The nurse leader's accountability in nurse fatigue: Ten tips for successful intervention

Sunday, 17 November 2013: 2:45 PM

Ann Marie T. Brooks, DNSc, RN, MBA, FAAN, FACHE, FNAP
Main Line Health System - Riddle Memorial Hospital, Newtown Square, PA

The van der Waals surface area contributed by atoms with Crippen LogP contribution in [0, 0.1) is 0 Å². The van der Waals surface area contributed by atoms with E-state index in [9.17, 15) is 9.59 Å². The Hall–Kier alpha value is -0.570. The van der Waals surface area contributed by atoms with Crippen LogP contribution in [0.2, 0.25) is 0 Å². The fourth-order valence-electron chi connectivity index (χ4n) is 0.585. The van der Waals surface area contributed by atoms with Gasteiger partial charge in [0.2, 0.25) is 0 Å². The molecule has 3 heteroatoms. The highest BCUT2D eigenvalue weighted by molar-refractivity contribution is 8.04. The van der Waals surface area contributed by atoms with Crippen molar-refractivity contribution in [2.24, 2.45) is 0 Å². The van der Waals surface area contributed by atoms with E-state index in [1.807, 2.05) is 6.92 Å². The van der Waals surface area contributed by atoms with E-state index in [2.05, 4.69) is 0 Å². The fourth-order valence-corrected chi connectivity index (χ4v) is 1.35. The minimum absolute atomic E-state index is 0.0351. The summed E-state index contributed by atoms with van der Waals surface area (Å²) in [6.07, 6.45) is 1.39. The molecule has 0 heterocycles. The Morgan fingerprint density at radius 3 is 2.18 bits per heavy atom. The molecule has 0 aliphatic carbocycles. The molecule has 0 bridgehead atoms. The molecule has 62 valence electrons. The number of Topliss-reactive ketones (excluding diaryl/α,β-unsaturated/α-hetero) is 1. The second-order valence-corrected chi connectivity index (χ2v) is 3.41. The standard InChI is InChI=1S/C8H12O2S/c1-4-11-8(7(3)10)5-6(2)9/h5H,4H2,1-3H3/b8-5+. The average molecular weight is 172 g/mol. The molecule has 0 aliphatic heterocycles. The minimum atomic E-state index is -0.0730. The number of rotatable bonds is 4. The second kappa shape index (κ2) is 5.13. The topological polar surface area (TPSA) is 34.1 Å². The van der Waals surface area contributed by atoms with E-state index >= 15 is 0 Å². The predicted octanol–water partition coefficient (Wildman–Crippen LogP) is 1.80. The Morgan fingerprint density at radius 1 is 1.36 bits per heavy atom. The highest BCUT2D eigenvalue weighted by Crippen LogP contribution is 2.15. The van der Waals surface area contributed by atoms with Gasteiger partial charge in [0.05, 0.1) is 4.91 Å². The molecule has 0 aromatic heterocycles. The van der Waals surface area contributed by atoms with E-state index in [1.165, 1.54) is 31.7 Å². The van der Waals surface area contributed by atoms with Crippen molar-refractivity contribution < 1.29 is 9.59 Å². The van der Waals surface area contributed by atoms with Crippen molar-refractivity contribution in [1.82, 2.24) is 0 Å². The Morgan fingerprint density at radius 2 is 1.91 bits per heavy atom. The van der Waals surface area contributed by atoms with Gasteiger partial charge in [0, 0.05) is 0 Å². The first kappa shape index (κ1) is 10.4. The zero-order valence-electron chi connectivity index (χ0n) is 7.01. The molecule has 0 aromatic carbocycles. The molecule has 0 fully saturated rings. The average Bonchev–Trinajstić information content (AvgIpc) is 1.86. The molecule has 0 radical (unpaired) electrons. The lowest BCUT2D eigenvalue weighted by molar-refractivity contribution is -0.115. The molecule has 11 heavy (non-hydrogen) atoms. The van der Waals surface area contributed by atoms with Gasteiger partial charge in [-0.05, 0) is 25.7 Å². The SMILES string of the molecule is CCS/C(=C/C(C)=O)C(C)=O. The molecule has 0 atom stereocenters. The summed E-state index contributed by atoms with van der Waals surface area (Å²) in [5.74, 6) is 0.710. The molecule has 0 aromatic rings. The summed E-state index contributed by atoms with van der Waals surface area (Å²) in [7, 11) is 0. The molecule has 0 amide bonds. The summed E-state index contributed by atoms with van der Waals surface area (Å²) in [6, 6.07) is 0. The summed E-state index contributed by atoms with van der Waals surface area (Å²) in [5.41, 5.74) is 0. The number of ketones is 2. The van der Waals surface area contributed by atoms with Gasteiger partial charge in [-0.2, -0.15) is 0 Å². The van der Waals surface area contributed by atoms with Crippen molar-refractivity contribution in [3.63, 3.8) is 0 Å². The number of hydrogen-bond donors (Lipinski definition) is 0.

Nurse leaders are expected to represent the voice of nursing at the executive table and serve as the champion for quality and safety for patients and staff.  While there are many competing priorities for resources within any healthcare organization, the safety of patients and staff should be a top priority and driver in the decision making for senior leaders.  Nurse executives understand the challenges facing bedside nurses and other assistive personnel involved in direct patient care.  Their role requires them to be activists and experts in translating both objective and subjective data into a business plan with specific strategies to achieve organizational and department goals and priorities.  Nurse fatigue is recognized as a major issue facing nursing because of its negative impact on the quality and safety of patient care and worker satisfaction and retention.  Studies demonstrate the effect of nurse and worker fatigue on serious medical errors, workflow issues and lack of service excellence causing increased risk to patients, increased costs and increased frustration within the work environment.  While nurse leaders oftentimes acknowledge the complex and challenging role of the direct care nurse, minimal progress has been made by professional organizations or healthcare institutions to address nurse fatigue and the continual expansion of expectations placed on the bedside nurse.  This presentation will highlight some leading practices and offer practical strategies that have been developed by the partnership of beside nurses with nurse leaders and that can be used in healthcare organizations across the globe.